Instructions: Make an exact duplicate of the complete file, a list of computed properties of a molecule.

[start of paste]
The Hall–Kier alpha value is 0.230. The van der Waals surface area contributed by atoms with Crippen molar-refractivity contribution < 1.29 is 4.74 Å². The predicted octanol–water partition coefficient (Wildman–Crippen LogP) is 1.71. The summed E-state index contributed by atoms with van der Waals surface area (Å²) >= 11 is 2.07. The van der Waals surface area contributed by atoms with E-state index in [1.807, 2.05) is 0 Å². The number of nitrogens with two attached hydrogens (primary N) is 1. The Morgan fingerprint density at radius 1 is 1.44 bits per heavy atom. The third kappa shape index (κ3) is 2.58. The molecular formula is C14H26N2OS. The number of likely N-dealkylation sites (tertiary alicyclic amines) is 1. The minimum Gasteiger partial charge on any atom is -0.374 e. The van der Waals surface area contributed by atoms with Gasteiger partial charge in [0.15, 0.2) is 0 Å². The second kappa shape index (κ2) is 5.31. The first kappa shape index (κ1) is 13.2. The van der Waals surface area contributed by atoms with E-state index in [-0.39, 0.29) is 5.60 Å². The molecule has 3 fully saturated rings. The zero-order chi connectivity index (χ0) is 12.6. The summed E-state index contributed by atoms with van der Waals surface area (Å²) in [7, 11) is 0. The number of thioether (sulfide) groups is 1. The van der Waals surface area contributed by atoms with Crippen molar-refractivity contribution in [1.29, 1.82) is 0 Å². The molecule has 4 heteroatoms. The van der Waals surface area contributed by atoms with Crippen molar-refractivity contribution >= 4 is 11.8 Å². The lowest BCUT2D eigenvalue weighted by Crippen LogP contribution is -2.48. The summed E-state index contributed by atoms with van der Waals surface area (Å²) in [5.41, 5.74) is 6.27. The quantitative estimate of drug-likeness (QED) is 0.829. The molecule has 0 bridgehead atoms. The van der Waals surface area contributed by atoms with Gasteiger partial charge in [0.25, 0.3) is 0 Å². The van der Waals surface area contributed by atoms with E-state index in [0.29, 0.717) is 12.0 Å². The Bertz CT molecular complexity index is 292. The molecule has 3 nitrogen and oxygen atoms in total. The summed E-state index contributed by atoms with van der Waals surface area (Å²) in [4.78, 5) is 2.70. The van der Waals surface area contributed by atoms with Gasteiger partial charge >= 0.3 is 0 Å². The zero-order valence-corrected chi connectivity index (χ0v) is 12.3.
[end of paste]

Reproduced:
The Hall–Kier alpha value is 0.230. The van der Waals surface area contributed by atoms with Crippen molar-refractivity contribution < 1.29 is 4.74 Å². The predicted octanol–water partition coefficient (Wildman–Crippen LogP) is 1.71. The summed E-state index contributed by atoms with van der Waals surface area (Å²) >= 11 is 2.07. The van der Waals surface area contributed by atoms with E-state index in [1.807, 2.05) is 0 Å². The number of nitrogens with two attached hydrogens (primary N) is 1. The Morgan fingerprint density at radius 1 is 1.44 bits per heavy atom. The third kappa shape index (κ3) is 2.58. The molecular formula is C14H26N2OS. The number of likely N-dealkylation sites (tertiary alicyclic amines) is 1. The minimum Gasteiger partial charge on any atom is -0.374 e. The van der Waals surface area contributed by atoms with Gasteiger partial charge in [0.15, 0.2) is 0 Å². The second kappa shape index (κ2) is 5.31. The first kappa shape index (κ1) is 13.2. The van der Waals surface area contributed by atoms with E-state index in [-0.39, 0.29) is 5.60 Å². The molecule has 3 fully saturated rings. The zero-order chi connectivity index (χ0) is 12.6. The summed E-state index contributed by atoms with van der Waals surface area (Å²) in [7, 11) is 0. The number of thioether (sulfide) groups is 1. The van der Waals surface area contributed by atoms with Crippen molar-refractivity contribution in [1.29, 1.82) is 0 Å². The molecule has 4 heteroatoms. The van der Waals surface area contributed by atoms with Crippen molar-refractivity contribution >= 4 is 11.8 Å². The lowest BCUT2D eigenvalue weighted by Crippen LogP contribution is -2.48. The summed E-state index contributed by atoms with van der Waals surface area (Å²) in [5.41, 5.74) is 6.27. The quantitative estimate of drug-likeness (QED) is 0.829. The molecule has 0 bridgehead atoms. The van der Waals surface area contributed by atoms with Gasteiger partial charge in [0.25, 0.3) is 0 Å². The van der Waals surface area contributed by atoms with E-state index in [0.29, 0.717) is 12.0 Å². The Bertz CT molecular complexity index is 292. The molecule has 3 nitrogen and oxygen atoms in total. The summed E-state index contributed by atoms with van der Waals surface area (Å²) in [4.78, 5) is 2.70. The van der Waals surface area contributed by atoms with Gasteiger partial charge >= 0.3 is 0 Å². The zero-order valence-corrected chi connectivity index (χ0v) is 12.3.